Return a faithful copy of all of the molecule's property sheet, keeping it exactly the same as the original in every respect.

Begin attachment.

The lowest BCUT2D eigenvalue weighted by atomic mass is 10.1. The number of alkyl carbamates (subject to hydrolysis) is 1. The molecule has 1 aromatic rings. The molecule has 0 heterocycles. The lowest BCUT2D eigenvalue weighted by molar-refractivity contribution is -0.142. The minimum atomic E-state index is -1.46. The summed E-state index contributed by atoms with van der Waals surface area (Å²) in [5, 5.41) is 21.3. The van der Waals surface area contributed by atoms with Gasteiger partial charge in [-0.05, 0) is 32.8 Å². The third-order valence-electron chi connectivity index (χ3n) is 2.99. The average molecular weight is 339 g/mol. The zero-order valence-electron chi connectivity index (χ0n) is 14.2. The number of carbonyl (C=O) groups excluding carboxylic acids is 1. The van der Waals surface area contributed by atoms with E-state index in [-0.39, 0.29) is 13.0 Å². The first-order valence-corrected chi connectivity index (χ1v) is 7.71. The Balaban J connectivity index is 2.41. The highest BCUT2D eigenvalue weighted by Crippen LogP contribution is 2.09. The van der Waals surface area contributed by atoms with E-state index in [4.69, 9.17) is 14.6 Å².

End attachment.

The lowest BCUT2D eigenvalue weighted by atomic mass is 10.1. The number of alkyl carbamates (subject to hydrolysis) is 1. The molecule has 1 aromatic rings. The molecule has 0 heterocycles. The lowest BCUT2D eigenvalue weighted by molar-refractivity contribution is -0.142. The minimum atomic E-state index is -1.46. The summed E-state index contributed by atoms with van der Waals surface area (Å²) in [5, 5.41) is 21.3. The van der Waals surface area contributed by atoms with Gasteiger partial charge in [-0.05, 0) is 32.8 Å². The third-order valence-electron chi connectivity index (χ3n) is 2.99. The average molecular weight is 339 g/mol. The zero-order valence-electron chi connectivity index (χ0n) is 14.2. The number of carbonyl (C=O) groups excluding carboxylic acids is 1. The van der Waals surface area contributed by atoms with E-state index in [-0.39, 0.29) is 13.0 Å². The first-order valence-corrected chi connectivity index (χ1v) is 7.71. The Balaban J connectivity index is 2.41. The highest BCUT2D eigenvalue weighted by Crippen LogP contribution is 2.09. The van der Waals surface area contributed by atoms with E-state index in [4.69, 9.17) is 14.6 Å².